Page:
Historical solidarity with women like Dinah and Mary is what is needed for us to go against societal rules that no longer serve the greater good and have empathy for those who carry the burden of them.
Happily Ever After?
Marriage in George Eliot’s Adam Bede and Elizabeth Gaskell’s Mary Barton
Dinah Morris and Mary Barton—the fictional heroines of George Eliot’s Adam Bede and Elizabeth Gaskell’s Mary Barton, respectively—seem at first to present a myriad of differences pertaining to their personalities, motivations, and lifestyles. Dinah is a Methodist preacher who dedicates her entire existence to spreading God’s messages, going so far as to deny herself romantic connections and excess of any kind. Mary is a working young woman who finds herself not only in a complicated love triangle, but also in the middle of a murder-mystery which blurs the lines of her social and familial life. By the end of each novel, Dinah and Mary have both overcome obstacles and helped other people in ways that neither themselves nor readers could have expected considering the dire circumstances of their stories, and they do so in environments that are anything but conducive to the societal progress and transgression of women. However, despite the strategy and resilience they both exhibit, they face a disappointingly similar ending, situated as a wife and mother running their households, stripped of their former occupations, and wholly dedicated to their husbands. The final chapters of Adam Bede and Mary Barton elucidate that marriage and the adoption of the role of housewife is the ultimate achievement the women of those novels can look forward to, no matter the amount of growth and dynamism they showcase throughout the courses of their character development.
The strikingly similar last chapters of Adam Bede and Mary Barton provide more insight into the futures of Dinah and Mary, as well as to the outside worlds of their authors, than one might expect considering the comfortable and concise natures of each of their final pages. The narrators of both novels aim to illustrate a nostalgic, heartwarming mirage of the families in the present-day, after the conflicts and events of their stories have been resolved. Both Dinah and Mary are described as coming to the front doors of their homes accompanied by their children, which have been birthed only in the implied time space between the second to last chapter and final chapter of both novels. They then look out into the distance for their husbands; Dinah spotting Adam’s broad shoulders over the rolling hills of Hayslope, and Mary “looking towards the town,”1 eagerly awaiting Jem’s return. Both husbands are returning from some sort of business. Adam has just finished meeting with Arthur Donnithorne for the first time since the dramatic events that occurred at the end of the main plot of their story, and Jem was in town retrieving letters from England after a full day of work. Dinah and Mary are not alone awaiting the returns of their husbands, though, as Dinah is accompanied by her son, daughter, and Seth Bede, Adam’s brother, and Mary is accompanied by her son and Jane Wilson, Jem’s mother. While Adam Bede arguably ends with a more somber tone than Mary Barton, both endings can be understandably critiqued for their simplicity of “wrapping up” the narrative in a near-perfect ending, something common in Victorian literature, a genre in which these two novels fall. The Victorian tradition of leaving readers with a pleasant ending, even at the expense of plot continuity, was rooted in the desire on the part of both publishers and writers to appease their audiences by distancing the story from the harsh realities of real life in 19th century Europe. Scholar Maryanne C. Ward aptly stated, “Even if marriage as a method of closure for many novels had become inadequate or artificial, it was at least a signal which readers both expected and understood.”2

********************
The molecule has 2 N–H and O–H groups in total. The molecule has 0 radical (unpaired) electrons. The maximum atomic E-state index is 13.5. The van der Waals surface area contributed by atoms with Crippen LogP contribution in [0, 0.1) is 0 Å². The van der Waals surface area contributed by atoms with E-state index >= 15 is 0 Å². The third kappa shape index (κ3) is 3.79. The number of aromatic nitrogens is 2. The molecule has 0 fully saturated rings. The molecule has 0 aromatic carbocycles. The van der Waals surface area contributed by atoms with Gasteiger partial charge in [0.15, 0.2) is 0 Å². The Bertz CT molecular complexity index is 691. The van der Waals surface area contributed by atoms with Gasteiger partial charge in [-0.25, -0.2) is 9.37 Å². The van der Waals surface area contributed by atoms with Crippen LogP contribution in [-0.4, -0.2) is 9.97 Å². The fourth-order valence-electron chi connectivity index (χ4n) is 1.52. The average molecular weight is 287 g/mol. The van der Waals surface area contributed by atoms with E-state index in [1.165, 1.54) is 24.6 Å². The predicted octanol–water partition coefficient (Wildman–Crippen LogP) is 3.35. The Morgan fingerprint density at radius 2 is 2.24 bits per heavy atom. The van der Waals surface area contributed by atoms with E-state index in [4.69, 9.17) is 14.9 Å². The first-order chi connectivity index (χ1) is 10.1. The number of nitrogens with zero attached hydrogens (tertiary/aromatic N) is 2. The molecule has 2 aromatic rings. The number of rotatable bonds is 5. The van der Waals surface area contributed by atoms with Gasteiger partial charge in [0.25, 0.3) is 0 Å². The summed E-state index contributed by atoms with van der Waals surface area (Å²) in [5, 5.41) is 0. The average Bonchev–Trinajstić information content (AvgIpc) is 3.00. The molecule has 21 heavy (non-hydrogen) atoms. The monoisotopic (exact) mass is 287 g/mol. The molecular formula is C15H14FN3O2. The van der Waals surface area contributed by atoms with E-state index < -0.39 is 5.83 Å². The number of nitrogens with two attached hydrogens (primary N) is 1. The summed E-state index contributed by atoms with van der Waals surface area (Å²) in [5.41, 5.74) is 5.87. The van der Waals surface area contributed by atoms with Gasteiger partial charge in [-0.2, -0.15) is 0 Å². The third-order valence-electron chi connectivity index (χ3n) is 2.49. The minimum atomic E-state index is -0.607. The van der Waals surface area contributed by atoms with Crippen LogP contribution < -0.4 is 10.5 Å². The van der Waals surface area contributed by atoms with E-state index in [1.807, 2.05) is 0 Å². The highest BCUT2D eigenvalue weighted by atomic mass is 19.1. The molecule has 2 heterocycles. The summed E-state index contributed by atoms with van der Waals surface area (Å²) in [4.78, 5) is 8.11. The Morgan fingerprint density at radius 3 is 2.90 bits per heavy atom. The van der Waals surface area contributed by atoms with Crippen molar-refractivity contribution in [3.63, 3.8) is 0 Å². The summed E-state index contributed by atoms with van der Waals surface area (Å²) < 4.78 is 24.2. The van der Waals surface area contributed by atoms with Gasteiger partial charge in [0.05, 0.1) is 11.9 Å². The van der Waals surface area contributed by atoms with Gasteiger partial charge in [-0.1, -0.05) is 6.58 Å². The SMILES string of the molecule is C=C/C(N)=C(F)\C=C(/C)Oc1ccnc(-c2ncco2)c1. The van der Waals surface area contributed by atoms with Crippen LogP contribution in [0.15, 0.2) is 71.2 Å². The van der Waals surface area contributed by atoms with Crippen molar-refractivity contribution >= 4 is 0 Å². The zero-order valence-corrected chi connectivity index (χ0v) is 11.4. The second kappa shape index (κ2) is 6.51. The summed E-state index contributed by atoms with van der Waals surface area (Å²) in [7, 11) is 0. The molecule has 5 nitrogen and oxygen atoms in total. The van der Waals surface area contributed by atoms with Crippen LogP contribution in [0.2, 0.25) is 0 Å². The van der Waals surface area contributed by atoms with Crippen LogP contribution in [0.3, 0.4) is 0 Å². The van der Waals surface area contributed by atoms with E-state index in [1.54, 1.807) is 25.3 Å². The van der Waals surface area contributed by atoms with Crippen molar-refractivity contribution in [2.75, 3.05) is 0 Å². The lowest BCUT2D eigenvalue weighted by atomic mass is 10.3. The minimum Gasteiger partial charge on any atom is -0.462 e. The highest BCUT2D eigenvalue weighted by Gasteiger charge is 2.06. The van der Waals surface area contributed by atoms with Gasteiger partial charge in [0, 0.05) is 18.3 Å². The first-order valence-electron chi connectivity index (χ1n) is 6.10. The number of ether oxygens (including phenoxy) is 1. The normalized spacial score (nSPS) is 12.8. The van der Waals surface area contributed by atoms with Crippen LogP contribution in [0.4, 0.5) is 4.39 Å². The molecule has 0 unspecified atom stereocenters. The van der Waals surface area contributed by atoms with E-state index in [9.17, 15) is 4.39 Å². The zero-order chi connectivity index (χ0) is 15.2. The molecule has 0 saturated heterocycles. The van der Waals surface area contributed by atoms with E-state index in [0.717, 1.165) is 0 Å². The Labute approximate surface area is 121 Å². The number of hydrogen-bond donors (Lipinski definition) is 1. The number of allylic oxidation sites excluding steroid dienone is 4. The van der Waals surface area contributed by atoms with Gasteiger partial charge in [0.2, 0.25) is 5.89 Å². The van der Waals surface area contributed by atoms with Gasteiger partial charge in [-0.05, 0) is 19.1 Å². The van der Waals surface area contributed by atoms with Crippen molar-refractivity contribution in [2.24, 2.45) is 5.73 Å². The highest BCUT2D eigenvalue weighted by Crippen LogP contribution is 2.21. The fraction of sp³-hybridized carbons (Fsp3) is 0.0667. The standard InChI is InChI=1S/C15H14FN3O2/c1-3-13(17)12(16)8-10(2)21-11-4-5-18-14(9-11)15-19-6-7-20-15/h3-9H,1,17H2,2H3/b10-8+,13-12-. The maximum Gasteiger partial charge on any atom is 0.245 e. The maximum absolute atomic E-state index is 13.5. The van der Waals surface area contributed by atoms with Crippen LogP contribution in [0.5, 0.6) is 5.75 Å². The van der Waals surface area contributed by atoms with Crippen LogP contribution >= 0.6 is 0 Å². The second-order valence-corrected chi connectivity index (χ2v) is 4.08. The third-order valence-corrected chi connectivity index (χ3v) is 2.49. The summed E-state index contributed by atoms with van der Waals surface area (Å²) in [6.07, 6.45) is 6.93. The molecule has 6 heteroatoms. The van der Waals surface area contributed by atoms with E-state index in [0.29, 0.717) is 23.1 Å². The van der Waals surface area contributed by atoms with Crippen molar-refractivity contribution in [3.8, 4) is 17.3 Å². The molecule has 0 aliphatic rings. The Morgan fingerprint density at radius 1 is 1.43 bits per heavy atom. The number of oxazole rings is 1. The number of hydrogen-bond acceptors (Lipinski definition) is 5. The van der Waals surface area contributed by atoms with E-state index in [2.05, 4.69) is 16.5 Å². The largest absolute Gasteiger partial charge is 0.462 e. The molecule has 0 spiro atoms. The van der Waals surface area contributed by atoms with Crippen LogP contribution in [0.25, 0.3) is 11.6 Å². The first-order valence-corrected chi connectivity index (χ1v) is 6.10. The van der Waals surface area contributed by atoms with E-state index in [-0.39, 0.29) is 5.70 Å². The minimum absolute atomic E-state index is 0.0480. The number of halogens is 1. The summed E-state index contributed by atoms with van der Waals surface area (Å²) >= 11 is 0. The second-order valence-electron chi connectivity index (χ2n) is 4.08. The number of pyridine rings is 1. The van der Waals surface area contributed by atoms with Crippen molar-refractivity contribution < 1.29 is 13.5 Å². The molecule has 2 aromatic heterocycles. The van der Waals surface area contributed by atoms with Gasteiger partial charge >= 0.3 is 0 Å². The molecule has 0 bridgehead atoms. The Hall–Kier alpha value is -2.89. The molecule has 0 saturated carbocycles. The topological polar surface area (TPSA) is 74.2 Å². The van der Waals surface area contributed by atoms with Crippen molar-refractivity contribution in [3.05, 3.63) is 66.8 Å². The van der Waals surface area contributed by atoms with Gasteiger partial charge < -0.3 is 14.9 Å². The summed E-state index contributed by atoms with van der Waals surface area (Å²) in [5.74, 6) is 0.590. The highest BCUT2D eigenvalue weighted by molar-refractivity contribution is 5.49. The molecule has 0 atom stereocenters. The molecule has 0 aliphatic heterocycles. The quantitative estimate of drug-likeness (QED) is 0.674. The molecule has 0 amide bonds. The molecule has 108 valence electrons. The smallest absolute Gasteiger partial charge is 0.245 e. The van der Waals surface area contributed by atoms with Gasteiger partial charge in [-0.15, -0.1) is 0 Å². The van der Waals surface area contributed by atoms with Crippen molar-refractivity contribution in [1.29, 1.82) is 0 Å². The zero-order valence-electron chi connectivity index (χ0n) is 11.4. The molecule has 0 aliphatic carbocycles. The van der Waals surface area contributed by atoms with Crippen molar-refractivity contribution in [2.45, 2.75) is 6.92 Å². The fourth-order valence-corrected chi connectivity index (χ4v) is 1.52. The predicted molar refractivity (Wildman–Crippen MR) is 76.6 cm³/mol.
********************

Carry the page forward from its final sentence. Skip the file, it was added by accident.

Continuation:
The importance of these final chapters extends beyond the fictional environments of Dinah and Mary, but their importance within the bounds of the novels must be understood before a broader interpretation can be reached. Beginning with Dinah, the juxtaposition between her status and accomplishments before and after her final chapter is dramatic and can be argued to be both unsatisfying and narratively unlikely considering her consistent trajectory from chapters I-LV. She is one of the first characters introduced in Adam Bede, and the entire second chapter is dedicated to an in-depth, highly emotional, and physically long narration of her first preaching to the people of Hayslope. The controversial nature of her occupation as a female preacher, especially for the Methodist religion, which was an equally controversial group to identify with, was made explicit during the conversation between Mr. Casson and the mysterious stranger on the horse. After hearing about the unprecedented female preaching, the stranger asks what their parson says, “to a young woman preaching just under his nose?”3
This question is raised throughout the novel from the musings of various characters, though Dinah’s conspicuously transgressive role as a female Methodist preacher is never actively challenged by them. Rather, she and the people close to her upheld it with conviction. Her talent, complete dedication, and deep-rooted passion for being a Methodist preacher and messenger is arguably the most reliable characterization of any of the characters written by Eliot, and this is what makes Dinah’s ultimate position so unexpected.